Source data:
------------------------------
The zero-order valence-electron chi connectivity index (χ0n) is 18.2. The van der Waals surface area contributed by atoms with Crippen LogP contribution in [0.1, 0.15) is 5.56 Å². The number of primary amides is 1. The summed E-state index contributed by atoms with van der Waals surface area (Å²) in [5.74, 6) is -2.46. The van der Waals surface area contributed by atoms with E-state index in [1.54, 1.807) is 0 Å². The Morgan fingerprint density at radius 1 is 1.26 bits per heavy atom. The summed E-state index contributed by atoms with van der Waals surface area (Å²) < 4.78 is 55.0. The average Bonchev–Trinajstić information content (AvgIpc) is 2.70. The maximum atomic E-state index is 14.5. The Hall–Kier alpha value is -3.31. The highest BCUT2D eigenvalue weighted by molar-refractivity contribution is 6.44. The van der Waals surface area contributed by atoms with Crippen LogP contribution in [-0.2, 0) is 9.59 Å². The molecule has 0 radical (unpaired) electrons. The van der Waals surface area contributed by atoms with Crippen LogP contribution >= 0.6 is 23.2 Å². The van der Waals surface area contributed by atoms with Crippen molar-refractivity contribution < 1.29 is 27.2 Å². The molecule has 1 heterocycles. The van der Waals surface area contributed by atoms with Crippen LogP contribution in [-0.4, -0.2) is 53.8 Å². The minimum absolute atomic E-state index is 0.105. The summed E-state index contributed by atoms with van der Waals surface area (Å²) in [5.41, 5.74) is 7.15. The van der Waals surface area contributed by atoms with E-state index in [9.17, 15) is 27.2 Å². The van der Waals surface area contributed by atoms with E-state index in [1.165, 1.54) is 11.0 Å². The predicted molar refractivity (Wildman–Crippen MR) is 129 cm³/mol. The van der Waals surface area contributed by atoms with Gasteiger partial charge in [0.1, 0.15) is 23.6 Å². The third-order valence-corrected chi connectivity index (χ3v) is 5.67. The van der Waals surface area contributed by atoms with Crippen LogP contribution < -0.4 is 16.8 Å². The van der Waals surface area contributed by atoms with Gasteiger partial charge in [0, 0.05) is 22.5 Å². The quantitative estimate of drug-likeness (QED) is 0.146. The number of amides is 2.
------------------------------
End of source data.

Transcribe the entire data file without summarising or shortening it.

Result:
The zero-order valence-electron chi connectivity index (χ0n) is 18.2. The van der Waals surface area contributed by atoms with Crippen LogP contribution in [0.1, 0.15) is 5.56 Å². The number of primary amides is 1. The summed E-state index contributed by atoms with van der Waals surface area (Å²) in [5.74, 6) is -2.46. The van der Waals surface area contributed by atoms with E-state index in [1.54, 1.807) is 0 Å². The Morgan fingerprint density at radius 1 is 1.26 bits per heavy atom. The summed E-state index contributed by atoms with van der Waals surface area (Å²) < 4.78 is 55.0. The average Bonchev–Trinajstić information content (AvgIpc) is 2.70. The maximum atomic E-state index is 14.5. The Hall–Kier alpha value is -3.31. The highest BCUT2D eigenvalue weighted by molar-refractivity contribution is 6.44. The van der Waals surface area contributed by atoms with Crippen LogP contribution in [-0.2, 0) is 9.59 Å². The molecule has 0 radical (unpaired) electrons. The van der Waals surface area contributed by atoms with Crippen LogP contribution >= 0.6 is 23.2 Å². The van der Waals surface area contributed by atoms with Crippen molar-refractivity contribution < 1.29 is 27.2 Å². The molecule has 1 heterocycles. The van der Waals surface area contributed by atoms with Crippen LogP contribution in [-0.4, -0.2) is 53.8 Å². The minimum absolute atomic E-state index is 0.105. The summed E-state index contributed by atoms with van der Waals surface area (Å²) in [5.41, 5.74) is 7.15. The van der Waals surface area contributed by atoms with E-state index in [9.17, 15) is 27.2 Å². The van der Waals surface area contributed by atoms with E-state index in [1.165, 1.54) is 11.0 Å². The predicted molar refractivity (Wildman–Crippen MR) is 129 cm³/mol. The van der Waals surface area contributed by atoms with Gasteiger partial charge in [0.1, 0.15) is 23.6 Å². The third-order valence-corrected chi connectivity index (χ3v) is 5.67. The van der Waals surface area contributed by atoms with Crippen LogP contribution < -0.4 is 16.8 Å². The van der Waals surface area contributed by atoms with Gasteiger partial charge in [0, 0.05) is 22.5 Å². The quantitative estimate of drug-likeness (QED) is 0.146. The number of amides is 2.